“Spiritual guidance can be treacherous—literally a matter of life and death—as we have seen with Jonestown, Heaven’s Gate, and the Branch Davidians. Yet the yearning for spiritual teaching is a constant in human nature and must be answered if we are to be complete. John Kain’s elegant book is a Gray’s Anatomy of the spiritual search. Read it before embarking. It could save you years of wasted time—or your life.” —Larry Dossey, M.D., author of The Extraordinary Healing Power of Ordinary Things

“It is a gift to be given glimpses into the parallel journeys of these seekers of truth. This book is a fine example of the interspiritual consciousness that is arising today, of a unity that exists at the contemplative level of practice and that offers profound hope for humanity.” —Kabir Helminski, author of Living Presence and The Knowing Heart, teacher, and translator of Rumi

“An extremely worthwhile and timely book that provides an inside perspective of eight well-known teachers and clarifies what to expect of authentic spiritual guides.” —Rabbi David A. Cooper, author of God Is a Verb and Ecstatic Kabbalah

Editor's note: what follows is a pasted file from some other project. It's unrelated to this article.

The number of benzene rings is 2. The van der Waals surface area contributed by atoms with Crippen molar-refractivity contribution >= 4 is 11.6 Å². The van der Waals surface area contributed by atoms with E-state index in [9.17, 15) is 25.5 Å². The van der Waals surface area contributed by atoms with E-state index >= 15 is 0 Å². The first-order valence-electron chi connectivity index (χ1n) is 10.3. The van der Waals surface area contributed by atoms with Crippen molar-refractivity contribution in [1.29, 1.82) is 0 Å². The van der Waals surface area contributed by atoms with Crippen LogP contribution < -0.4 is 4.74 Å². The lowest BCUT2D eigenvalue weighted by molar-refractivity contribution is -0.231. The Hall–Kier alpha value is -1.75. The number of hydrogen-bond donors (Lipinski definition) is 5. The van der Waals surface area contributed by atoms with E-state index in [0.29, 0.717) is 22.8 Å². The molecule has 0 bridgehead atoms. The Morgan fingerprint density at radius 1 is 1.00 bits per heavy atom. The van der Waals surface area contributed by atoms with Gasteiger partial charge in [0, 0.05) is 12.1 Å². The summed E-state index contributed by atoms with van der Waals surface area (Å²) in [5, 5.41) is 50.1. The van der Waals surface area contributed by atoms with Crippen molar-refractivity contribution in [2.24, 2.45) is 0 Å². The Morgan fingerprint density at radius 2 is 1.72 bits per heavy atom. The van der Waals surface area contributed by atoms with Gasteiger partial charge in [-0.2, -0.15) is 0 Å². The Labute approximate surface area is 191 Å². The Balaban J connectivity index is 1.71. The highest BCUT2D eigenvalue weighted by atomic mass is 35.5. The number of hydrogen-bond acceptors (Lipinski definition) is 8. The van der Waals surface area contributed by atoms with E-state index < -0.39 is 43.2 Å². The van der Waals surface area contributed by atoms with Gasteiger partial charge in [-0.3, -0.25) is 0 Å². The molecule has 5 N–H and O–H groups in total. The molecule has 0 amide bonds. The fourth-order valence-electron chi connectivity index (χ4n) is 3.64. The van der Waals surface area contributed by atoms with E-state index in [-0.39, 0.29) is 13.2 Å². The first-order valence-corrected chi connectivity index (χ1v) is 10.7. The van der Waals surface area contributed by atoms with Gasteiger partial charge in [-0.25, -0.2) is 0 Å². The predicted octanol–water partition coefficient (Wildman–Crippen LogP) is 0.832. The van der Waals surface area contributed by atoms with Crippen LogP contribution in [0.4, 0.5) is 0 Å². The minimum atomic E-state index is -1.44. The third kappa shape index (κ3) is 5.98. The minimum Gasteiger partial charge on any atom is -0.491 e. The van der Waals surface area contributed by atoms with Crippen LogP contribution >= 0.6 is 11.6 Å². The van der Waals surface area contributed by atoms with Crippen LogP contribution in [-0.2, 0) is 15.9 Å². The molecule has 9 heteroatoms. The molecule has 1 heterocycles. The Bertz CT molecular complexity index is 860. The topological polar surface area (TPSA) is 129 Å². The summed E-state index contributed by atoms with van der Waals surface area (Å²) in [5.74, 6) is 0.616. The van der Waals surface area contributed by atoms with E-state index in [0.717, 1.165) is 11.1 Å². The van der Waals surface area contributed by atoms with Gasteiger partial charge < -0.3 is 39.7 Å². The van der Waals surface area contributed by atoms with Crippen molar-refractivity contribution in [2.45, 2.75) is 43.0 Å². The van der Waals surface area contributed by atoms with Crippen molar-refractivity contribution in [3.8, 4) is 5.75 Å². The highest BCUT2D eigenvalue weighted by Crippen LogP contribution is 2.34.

“An excellent, generous book and a much-needed blessing on the varieties of spiritual life. Kain has a genuine feel for the great spiritual quest and enthusiastically immerses you in the many, many ways you can successfully work with a teacher.” —John Tarrant, author of Bring Me the Rhinoceros and Other Zen Koans to Bring You Joy

“Judging from so much publicity about scandals involving spiritual teachers, one might think of the teacher-student relationship as a can of worms. John Kain lets us see it as a basket of herbs—some of them medicinal and bitter, others sweet and fragrant: truly a rare and precious thing. Teachers and students speak for themselves in these pages; no theorizing here. This book is for readers who like to get the facts firsthand and draw their own conclusions.” —Brother David Steindl-Rast, OSB, author of Gratefulness, the Heart of Prayer